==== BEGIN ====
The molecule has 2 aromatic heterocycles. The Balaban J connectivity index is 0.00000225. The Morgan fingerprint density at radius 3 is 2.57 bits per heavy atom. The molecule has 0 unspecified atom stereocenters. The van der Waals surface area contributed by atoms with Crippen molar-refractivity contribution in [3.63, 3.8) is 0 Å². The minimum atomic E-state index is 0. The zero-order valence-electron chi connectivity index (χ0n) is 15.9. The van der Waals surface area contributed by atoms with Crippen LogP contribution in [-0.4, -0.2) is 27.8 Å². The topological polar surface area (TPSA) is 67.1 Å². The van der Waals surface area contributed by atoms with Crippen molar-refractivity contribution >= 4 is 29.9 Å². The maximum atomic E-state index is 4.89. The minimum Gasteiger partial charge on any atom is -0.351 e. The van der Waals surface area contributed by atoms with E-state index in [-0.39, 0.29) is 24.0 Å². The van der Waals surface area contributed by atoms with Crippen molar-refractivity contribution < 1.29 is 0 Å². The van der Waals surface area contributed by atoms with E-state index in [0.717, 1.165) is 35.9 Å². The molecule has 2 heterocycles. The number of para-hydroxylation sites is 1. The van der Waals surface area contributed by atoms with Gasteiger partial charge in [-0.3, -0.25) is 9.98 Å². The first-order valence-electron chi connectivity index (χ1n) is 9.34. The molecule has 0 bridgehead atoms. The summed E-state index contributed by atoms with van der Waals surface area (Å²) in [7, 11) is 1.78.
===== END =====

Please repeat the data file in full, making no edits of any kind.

The molecule has 2 aromatic heterocycles. The Balaban J connectivity index is 0.00000225. The Morgan fingerprint density at radius 3 is 2.57 bits per heavy atom. The molecule has 0 unspecified atom stereocenters. The van der Waals surface area contributed by atoms with Crippen molar-refractivity contribution in [3.63, 3.8) is 0 Å². The minimum atomic E-state index is 0. The zero-order valence-electron chi connectivity index (χ0n) is 15.9. The van der Waals surface area contributed by atoms with Crippen LogP contribution in [-0.4, -0.2) is 27.8 Å². The topological polar surface area (TPSA) is 67.1 Å². The van der Waals surface area contributed by atoms with Crippen molar-refractivity contribution >= 4 is 29.9 Å². The maximum atomic E-state index is 4.89. The minimum Gasteiger partial charge on any atom is -0.351 e. The van der Waals surface area contributed by atoms with E-state index in [-0.39, 0.29) is 24.0 Å². The van der Waals surface area contributed by atoms with Crippen molar-refractivity contribution < 1.29 is 0 Å². The van der Waals surface area contributed by atoms with E-state index in [0.717, 1.165) is 35.9 Å². The molecule has 2 heterocycles. The number of para-hydroxylation sites is 1. The van der Waals surface area contributed by atoms with Gasteiger partial charge in [-0.3, -0.25) is 9.98 Å². The first-order valence-electron chi connectivity index (χ1n) is 9.34. The molecule has 0 bridgehead atoms. The summed E-state index contributed by atoms with van der Waals surface area (Å²) in [7, 11) is 1.78.